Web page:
http://i293.photobucket.com/albums/mm72/wheeltapper_2008/model%20engineering%20stuff/changewheelholder.jpg (http://s293.photobucket.com/user/wheeltapper_2008/media/model%20engineering%20stuff/changewheelholder.jpg.html)

Roy.

Paul Alciatore
10-30-2014, 09:24 PM
I like it. How did you cut the slots with different radii?


this is my way.
http://i293.photobucket.com/albums/mm72/wheeltapper_2008/model%20engineering%20stuff/changewheelholder.jpg (http://s293.photobucket.com/user/wheeltapper_2008/media/model%20engineering%20stuff/changewheelholder.jpg.html)

Roy.

Doc Nickel
10-30-2014, 09:47 PM
I like it. How did you cut the slots with different radii?

-It's laminated. Seems the gear sections were cut to shape with a bandsaw or something, and the 'spacers' made to stack them together. Look close- you can see the spacers appear to be thin plywood, while the gear sections are particle board.

Nice work, too. Handy and compact. Photo almost made it look like it was hung on the wall, making me wonder, just for a second, how he kept the gears from falling out. :D

Doc.

DICKEYBIRD
10-30-2014, 10:24 PM
Here's what I did a few years ago. The gears are stored out of the muck & mire plus changing setups is easier.
http://bbs.homeshopmachinist.net/threads/37869-Home-Made-Quick-Change-Gearbox?highlight=GEARBOX

J Tiers
10-30-2014, 11:00 PM
I just keep mine in a drawer, stacked 2 or 3 high at most.

But, nemmind the gears, I like the lathe.... Is that an 8" precision or a 608? I assume it has the 4NS collets? If so, you have a goodly amount of them, for sure.

AND, BOTH types of crosslide.... An excess of riches..... any other goodies with it? A traverse milling attachment perhaps? The gear cutter and milling attachment?

One day I will finish re-doing the basket case 608 I have. Just plain t-slot compound and no extra goodies, I am afraid, although it is a 5C with QC box.

oldtiffie
10-31-2014, 01:18 AM
My lathe does not have a quick-change gear box so I have quite a few gears - all with a 20mm bore (its a metric lathe).

I have two 20mm hot rolled rods with the ends faced off. I use them to put the gears on in two stepped cones format. They just sit in the bottom of the draw under/near my lathe head-stock and are easy to get out and to remover/replace the gears with minimum foot-print and no use of bench or wall space and no need to make any-thing special for them.

mars-red
10-31-2014, 08:20 AM
I just keep mine in a drawer, stacked 2 or 3 high at most.

But, nemmind the gears, I like the lathe.... Is that an 8" precision or a 608? I assume it has the 4NS collets? If so, you have a goodly amount of them, for sure.

AND, BOTH types of crosslide.... An excess of riches..... any other goodies with it? A traverse milling attachment perhaps? The gear cutter and milling attachment?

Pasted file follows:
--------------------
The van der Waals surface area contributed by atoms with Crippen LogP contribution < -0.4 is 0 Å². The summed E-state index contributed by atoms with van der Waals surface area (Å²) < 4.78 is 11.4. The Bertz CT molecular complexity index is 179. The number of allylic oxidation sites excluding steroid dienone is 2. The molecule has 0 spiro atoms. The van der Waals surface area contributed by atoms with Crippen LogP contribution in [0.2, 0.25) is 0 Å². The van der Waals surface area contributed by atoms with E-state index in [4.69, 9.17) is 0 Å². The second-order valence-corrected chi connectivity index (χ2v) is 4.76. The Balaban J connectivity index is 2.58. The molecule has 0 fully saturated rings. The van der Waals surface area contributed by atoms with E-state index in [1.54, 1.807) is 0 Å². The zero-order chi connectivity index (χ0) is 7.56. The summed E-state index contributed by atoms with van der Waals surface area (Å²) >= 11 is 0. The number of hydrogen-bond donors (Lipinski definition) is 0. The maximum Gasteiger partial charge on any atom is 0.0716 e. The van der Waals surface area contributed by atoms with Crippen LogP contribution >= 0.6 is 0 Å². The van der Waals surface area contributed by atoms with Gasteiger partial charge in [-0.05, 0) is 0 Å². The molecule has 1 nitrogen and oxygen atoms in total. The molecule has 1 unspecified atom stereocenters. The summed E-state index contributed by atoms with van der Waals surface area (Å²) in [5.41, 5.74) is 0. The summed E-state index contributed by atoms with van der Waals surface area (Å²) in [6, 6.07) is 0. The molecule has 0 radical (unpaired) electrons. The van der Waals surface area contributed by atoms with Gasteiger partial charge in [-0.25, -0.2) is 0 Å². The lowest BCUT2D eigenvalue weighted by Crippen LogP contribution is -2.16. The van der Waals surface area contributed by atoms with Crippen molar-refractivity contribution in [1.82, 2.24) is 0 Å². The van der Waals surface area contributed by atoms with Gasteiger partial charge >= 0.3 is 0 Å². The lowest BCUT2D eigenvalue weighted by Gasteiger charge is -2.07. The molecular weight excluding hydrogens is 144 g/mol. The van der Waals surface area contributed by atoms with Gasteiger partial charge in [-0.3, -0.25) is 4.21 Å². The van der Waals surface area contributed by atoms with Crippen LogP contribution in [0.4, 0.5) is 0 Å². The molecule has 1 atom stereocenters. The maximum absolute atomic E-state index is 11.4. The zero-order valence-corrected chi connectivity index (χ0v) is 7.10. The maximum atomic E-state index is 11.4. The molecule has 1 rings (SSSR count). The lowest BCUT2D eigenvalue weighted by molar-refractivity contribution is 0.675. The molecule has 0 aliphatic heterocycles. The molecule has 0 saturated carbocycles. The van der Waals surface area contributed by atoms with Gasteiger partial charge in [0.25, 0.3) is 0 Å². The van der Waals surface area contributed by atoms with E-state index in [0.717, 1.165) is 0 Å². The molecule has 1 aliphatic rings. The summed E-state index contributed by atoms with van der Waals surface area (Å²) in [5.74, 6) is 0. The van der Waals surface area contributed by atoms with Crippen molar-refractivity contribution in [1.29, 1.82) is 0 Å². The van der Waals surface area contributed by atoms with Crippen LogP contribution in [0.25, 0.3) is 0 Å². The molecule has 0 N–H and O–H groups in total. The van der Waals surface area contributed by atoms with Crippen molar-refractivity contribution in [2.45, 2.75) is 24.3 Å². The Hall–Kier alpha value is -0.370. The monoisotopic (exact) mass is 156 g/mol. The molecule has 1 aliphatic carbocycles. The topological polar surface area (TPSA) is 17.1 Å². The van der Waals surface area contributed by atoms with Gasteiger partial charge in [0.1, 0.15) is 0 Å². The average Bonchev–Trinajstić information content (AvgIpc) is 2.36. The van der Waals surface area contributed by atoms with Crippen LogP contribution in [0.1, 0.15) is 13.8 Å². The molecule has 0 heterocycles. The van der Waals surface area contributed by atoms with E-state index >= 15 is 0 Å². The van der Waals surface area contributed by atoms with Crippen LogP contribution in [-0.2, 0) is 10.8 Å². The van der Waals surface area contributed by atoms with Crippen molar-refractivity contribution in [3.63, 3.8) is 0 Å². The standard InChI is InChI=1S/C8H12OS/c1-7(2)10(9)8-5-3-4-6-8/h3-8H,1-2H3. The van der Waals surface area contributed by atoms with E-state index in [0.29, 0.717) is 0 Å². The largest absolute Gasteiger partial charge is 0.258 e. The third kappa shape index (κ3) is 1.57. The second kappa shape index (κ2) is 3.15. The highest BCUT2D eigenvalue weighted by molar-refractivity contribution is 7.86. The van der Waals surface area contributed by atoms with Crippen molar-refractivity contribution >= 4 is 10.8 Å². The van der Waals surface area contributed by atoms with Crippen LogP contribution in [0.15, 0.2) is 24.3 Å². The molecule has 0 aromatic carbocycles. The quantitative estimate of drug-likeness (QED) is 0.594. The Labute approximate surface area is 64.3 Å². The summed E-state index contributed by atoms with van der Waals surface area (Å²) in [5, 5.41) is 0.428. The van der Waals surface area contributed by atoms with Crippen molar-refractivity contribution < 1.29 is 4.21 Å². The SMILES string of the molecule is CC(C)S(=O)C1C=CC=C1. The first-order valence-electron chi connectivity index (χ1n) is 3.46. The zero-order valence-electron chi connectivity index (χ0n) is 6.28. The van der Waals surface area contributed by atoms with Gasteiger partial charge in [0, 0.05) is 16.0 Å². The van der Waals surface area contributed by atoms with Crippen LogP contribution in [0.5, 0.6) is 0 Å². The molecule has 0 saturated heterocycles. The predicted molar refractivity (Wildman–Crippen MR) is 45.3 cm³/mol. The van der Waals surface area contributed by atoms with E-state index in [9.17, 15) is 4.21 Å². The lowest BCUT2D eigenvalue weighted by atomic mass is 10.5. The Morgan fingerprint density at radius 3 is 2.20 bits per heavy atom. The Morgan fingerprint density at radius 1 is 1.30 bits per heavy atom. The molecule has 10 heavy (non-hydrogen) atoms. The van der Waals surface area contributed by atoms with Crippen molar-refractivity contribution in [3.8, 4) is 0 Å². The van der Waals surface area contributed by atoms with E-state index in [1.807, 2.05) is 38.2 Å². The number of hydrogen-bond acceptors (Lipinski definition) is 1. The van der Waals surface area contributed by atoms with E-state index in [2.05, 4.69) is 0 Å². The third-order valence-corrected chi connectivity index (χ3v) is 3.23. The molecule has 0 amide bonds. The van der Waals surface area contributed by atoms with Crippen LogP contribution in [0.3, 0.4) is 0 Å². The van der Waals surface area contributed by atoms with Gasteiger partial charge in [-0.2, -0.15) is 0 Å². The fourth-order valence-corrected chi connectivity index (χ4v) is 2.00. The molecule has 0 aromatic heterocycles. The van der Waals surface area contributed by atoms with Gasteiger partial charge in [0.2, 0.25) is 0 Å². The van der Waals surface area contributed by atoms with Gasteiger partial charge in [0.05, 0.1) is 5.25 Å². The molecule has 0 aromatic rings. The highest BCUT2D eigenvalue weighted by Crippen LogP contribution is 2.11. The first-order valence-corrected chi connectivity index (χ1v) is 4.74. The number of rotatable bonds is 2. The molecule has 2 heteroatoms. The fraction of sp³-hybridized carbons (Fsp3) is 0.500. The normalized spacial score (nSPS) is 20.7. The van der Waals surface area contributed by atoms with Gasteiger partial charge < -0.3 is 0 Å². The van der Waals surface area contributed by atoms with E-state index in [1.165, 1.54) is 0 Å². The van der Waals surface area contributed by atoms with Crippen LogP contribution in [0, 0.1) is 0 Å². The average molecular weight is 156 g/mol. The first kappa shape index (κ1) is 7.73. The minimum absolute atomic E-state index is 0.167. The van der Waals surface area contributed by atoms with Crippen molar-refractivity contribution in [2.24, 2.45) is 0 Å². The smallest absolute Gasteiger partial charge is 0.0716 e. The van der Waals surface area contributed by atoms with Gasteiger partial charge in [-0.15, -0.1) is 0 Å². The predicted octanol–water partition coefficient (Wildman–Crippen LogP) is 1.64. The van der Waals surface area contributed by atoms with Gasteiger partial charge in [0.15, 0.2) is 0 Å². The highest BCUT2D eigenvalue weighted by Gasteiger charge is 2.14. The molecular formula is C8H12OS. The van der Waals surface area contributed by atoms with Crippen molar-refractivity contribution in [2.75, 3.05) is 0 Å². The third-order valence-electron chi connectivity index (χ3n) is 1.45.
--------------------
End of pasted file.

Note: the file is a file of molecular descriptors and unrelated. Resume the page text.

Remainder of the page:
One day I will finish re-doing the basket case 608 I have. Just plain t-slot compound and no extra goodies, I am afraid, although it is a 5C with QC box.

I came across my old Rivett this past summer - it's an 8" Precision, made somewhere between 1905 and 1912. It's in nice shape but needed some love. The worst problems it had were a broken compound slide, and a break-out in the change gear quadrant. It came with replacements, but fitting them was not exactly plug-and-play. You're right, it takes 4NS collets and it came with a few. 7 of the collets it came with were octagonal (first time in my life I'd ever seen octagonal collets)... when I bought the machine I thought they were hex, then realized when I was cleaning them up what they actually were. I traded them to another Rivett enthusiast for a bunch of collets in sizes I needed, as well as a 3 jaw chuck. If I can get my hands on 5/8" and 39/64" then I'll have 1/4" to 5/8" by 64ths.

Unfortunately I don't have a milling attachment, but I'm in the process of fabbing one using an old #4 Stark compound slide. That Stark slide is what you see on the back of the lathe right now. I've been thinking about making a taper attachment for it someday, that would be nice to have. A gear cutting attachment would be nice, but I have a tiny one for my watchmakers lathe, along with a couple of sets of cutters, that I can use for watch-sized gears, and for larger gears I now have a small vertical mill that will accommodate my old dividing head.

I remember reading some posts somewhere about your 608, I think you were in the process of scraping it... scraping one of these must be one heck of a challenge!

J Tiers
10-31-2014, 08:30 AM
I remember reading some posts somewhere about your 608, I think you were in the process of scraping it... scraping one of these must be one heck of a challenge!

For sure. I completed the crosslide assembly, and have to get another longer straightedge to get on to scraping the bed. I may have to make a special angle fixture to get into the dovetail for the carriage.

vpt
10-31-2014, 09:33 AM
I store my gears in a box on the side of the lathe. :D

thaiguzzi
10-31-2014, 11:13 AM
I store my gears in a box on the side of the lathe. :D

I store my gears in a small cardboard box in the lathe cabinet stand. Have to sift thru them to find the one i want. About once a year i may need the metric transposer, the rest of the time it's all std imperial stuff and feeds with the QCGB.

vpt
11-01-2014, 08:59 AM
I do have my old change gears in a drawer on the lathe table that I also keep around for metric combinations with the QCGB. Thew humor in my previous post was about my gears being in the quick change on the side of the lathe.

thaiguzzi
11-01-2014, 10:55 AM
Ah so.... humor... said in an Oriental tone of voice...